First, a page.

This book is not another parable of Japan's economic success; it provides rich and systematic descriptions of Japanese microeconomic institutions and interprets their work in terms familiar to Western economists. A systematic, in-depth analysis of Japanese institutions of this kind has never been available before. In making his comparative analysis of the Japanese system, Professor Aoki critically examines conventional notions about the microstructure of the market economy that have strongly shaped and influenced economists' approach to industrial organization (e.g., hierarchy as the alternative to the market, the firm as a propery of the stockholders, and market-oriented incentive contracts). While these notions may constitute an appropriate foundation for the analysis of the highly market-oriented Western economies, the author has found that a more complete understanding of the Japanese economy requires us to broaden such 'specific' notions. At one level, therefore, this book may be regarded as a provocative exercise in comparative industrial organization and the theory of the firm. To the extent that this approach is convincing, the book suggests a reordering of focus and emphasis in these studies.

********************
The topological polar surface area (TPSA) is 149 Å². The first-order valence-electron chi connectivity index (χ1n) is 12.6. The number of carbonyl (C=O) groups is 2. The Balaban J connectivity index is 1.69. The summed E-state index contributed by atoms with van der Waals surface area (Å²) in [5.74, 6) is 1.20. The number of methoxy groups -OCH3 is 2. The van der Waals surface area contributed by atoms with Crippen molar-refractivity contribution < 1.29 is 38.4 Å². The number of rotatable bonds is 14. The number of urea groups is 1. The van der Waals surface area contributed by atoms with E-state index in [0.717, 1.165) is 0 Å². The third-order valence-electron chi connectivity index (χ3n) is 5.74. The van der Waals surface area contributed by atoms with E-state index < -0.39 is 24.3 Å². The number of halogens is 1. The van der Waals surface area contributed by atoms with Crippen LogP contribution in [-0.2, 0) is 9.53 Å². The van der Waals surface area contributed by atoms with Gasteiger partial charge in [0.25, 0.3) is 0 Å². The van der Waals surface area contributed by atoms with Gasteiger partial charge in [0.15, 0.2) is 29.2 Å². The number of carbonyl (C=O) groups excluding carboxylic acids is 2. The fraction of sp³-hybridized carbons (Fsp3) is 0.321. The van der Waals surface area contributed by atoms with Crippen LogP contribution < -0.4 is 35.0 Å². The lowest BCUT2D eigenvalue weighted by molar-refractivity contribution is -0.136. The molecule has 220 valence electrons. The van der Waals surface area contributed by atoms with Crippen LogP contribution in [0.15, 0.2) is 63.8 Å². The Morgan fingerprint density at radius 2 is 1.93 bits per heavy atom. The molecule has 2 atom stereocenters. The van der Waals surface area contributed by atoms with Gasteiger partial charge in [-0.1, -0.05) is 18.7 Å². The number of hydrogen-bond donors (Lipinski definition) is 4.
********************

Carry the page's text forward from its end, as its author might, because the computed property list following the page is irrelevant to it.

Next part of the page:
1. Introduction; 2. The Information Structure of the J-firm; 3. The Ranking Hierarchy of the J-firm as Incentive Scheme; 4. Corporate Finance, Stockholding Returns and Corporate Governance Structure; 5. Bargaining Game at the J-firm; 6. The Changing Nature of Industrial Organisation; 7. Bureaupluralism; 8. Culture and Economic Rationality.